EPAS accredited
Deakin Business School is accredited by

eport on multiple stakeholder types, and benefits versus risks, will also result in a more convincing justification (GLO2 Communication) of how the ethics of digital transformation can be improved.
GLO3 Digital Literacy will be assessed on how well you have used digital literacy skills to research and analysis the topic. Evidence of digital literacy with regards to research will be shown by submitting full‐text copies of your research sources in PDF format, so ensure all sources are downloaded. This means there must be a PDF file for each reference in the reference list of the
eport. You are

permitted to use books, electronic books (due to copyright restrictions), videos, audio,
for your resource sources. Only articles or reports which can be submitted as a PDF

The Deakin Li
ary has full‐text versions of journal articles and conference papers, and these are almost always available in PDF format. Download the PDF version and read the article/paper in that form. For industry reports, these are typically provided in PDF format as well. If an industry report is only available as a webpage, then use the “print‐to‐PDF” option in your web
See the Submission instructions section for details on how to name each research source’s PDF file.
If you use a software product like Endnote to store the details about each research source, and to create your citations and reference list (see below), then submit this with your report as evidence of the GLO Digital Literacy capabilities. Using such software is optional, but highly recommended.
Create a research synthesis matrix for the topic
You will analyse and synthesise the research sources into a research synthesis matrix (e.g. a Word or Excel document), which can have a column for each stakeholder type. You will know when you have identified a good research source, if it considers multiple stakeholder types (or has multiple columns in the matrix). Resource sources which consider organisation stakeholders only, and also benefits relating to the topic only, should be avoided/minimised for your research synthesis.
The following shows an example extract of a research synthesis matrix with a single column (or theme) for the research topic: What impact does the differences in definitions in research articles about small and medium enterprises (SMEs) have for understanding the best way to help SMEs adopt digital transformation tools successfully? This topic is not relevant to this assignment.
    Source number: Author, year, ‘title’
    SME definition theme – revenue
    Source 1: Lee, S, Park, SB & Lim, GG 2013 'Using balanced scorecards fo
the evaluation of “Software‐as‐a‐service”'
    Does not state any maximum revenue
to be an SME
    Source 2: Zhang, M, Sarker, S & Sarker, S 2013 'Drivers and export performance impacts of IT capability in ‘born‐global’ firms: a cross‐
national study'
    Does not state any maximum revenue to be an SME
    Source 3: Alonso‐Mendo, F, Fitzgerald, G & Frias‐Martinez, E 2009 'Understanding web site redesigns in small‐ and medium‐sized enterprises (SMEs): a U.K.‐based study on the applicability of e‐commerce
Stage Models'
    Organisations with revenue < 50 million. Does not distinguish SMEs on revenue
    Source 4: Bidan, M, Rowe, F & Truex, D 2012 'An empirical study of IS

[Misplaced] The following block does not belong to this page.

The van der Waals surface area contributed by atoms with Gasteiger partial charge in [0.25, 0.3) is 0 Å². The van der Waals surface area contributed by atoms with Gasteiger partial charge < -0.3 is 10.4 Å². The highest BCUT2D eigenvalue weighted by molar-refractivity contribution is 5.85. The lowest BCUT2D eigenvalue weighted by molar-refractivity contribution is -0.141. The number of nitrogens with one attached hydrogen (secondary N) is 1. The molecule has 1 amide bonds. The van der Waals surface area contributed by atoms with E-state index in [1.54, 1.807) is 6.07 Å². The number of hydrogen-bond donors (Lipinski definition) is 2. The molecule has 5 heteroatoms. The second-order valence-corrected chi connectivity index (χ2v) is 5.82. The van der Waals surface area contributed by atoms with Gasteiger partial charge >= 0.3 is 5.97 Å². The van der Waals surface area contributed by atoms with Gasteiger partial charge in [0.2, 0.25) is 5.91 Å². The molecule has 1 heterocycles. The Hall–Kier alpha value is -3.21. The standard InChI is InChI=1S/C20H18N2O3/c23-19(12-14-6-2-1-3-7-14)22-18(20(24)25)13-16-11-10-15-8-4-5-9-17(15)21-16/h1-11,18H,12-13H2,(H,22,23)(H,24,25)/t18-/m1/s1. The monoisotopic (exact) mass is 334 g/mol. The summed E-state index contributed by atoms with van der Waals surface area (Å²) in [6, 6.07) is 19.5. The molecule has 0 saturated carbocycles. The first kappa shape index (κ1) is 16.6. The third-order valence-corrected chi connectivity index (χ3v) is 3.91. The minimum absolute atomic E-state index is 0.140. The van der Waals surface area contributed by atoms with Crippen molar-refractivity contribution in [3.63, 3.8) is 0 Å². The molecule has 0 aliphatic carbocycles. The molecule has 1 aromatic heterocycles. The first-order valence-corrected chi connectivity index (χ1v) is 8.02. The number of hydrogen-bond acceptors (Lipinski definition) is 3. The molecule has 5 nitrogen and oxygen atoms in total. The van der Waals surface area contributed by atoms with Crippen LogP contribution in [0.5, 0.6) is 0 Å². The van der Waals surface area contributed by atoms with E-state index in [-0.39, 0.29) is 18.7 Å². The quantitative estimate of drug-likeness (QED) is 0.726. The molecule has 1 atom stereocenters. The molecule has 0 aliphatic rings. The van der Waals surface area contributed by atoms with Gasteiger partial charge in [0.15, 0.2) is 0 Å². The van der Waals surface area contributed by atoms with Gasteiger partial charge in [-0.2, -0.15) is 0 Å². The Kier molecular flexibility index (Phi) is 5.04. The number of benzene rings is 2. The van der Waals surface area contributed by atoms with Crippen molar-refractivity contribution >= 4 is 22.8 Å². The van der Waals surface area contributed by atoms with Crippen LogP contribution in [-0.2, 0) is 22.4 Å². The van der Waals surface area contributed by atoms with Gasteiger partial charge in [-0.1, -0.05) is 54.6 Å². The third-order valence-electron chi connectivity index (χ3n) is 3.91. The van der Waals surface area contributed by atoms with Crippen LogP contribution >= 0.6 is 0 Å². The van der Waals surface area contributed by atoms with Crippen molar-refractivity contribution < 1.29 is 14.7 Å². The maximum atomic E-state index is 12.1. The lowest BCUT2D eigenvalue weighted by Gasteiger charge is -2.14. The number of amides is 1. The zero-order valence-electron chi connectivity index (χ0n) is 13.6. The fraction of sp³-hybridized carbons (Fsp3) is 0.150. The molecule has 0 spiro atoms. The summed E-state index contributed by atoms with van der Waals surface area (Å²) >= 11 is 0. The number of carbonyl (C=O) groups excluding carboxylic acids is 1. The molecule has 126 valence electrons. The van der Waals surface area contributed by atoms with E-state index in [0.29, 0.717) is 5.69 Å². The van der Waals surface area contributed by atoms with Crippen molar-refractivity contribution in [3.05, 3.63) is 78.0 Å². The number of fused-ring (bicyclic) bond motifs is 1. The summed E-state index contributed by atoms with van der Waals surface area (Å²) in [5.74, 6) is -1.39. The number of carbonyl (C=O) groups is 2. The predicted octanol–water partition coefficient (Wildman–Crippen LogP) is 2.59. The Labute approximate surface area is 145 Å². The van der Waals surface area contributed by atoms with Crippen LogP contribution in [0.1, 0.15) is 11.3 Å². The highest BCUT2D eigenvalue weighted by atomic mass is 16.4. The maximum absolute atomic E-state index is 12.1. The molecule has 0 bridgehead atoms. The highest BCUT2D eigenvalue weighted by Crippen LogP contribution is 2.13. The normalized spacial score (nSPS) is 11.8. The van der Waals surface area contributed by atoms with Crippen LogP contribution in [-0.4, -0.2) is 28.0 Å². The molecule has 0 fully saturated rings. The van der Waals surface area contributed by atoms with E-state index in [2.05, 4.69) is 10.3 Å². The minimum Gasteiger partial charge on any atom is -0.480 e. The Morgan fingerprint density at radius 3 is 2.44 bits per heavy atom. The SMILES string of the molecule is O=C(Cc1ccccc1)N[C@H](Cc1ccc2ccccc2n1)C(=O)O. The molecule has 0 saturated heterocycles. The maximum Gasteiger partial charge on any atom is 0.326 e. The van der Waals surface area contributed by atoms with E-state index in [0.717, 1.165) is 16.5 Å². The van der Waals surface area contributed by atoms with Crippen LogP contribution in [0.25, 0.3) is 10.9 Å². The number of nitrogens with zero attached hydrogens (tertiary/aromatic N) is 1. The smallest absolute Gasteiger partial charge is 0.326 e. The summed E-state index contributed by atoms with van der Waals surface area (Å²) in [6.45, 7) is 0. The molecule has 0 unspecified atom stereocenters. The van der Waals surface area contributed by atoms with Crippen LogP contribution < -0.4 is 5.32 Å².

architectures in French SMEs: integration approaches'
    Does not state any maximum revenue
to be an SME
    Source 5: Levenburg, NM & Klein, HA 2006 'Delivering customer services
online: identifying best practices of medium‐sized enterprises'
    Does not state any maximum revenue
to be an SME
    Source 6: Bergeron, F, Raymond, L & Rivard, S 2004 'Ideal patterns of
strategic alignment and business performance'
    Organisations with sales < 50 million.
Does not distinguish SMEs on sales.
    Sources 7‐20
It is unclear from existing research whether differences in revenue of SMEs has an impact on their ability to adopt IS. This is because most studies (
et al. 2012; Lee et al. 2013;
& Klein 2006; Zhang et al XXXXXXXXXXdid not state any maximum
evenue to be an
SME, o
differentiate SME sizes on the basis of revenue. Only two studies, by contrast, stated that
must have less than 50 million Euros in revenue (Alonso‐
et al. 2009, p268) or Canadian dollars in sales (Bergeron et al.
2004, p1007) to be considered an SME, but neither article differentiates SMEs on the basis of revenue or sales. The fact that most studies did not state the maximum revenue to be an SME, or differentiate SMEs based on revenue, may be due to limitations of
the definition of SMEs used or cited in the studies. It was therefore not possible to identify the extent to which revenue affects if/how SMEs adopt IS, or what revenue‐related support that different types of SMEs may need.
)You will use the matrix document to write a completely separate report document (i.e. Word file). The following is an example paragraph written about the theme/column by finding similarities and differences among the research sources, which would be written in the report document.
GLO3 Digital Literacy will be assessed on how well you evidence that you have used digital literacy skills to research and analysis the topic. This will involve using a digital tool to create the research synthesis matrix, which could be a spreadsheet, Word document, etc. You will be assessed on how well you have used the digital tool to analyse the research sources.
The matrix will be submitted as a separate file, and the report will be a different file. You do not put the matrix (or table) in the report document. The matrix is used to synthesise the similarities and differences among the research sources. The outcome of the synthesis, in paragraph form, will go in the report. The report and matrix are different, and therefore will be submitted as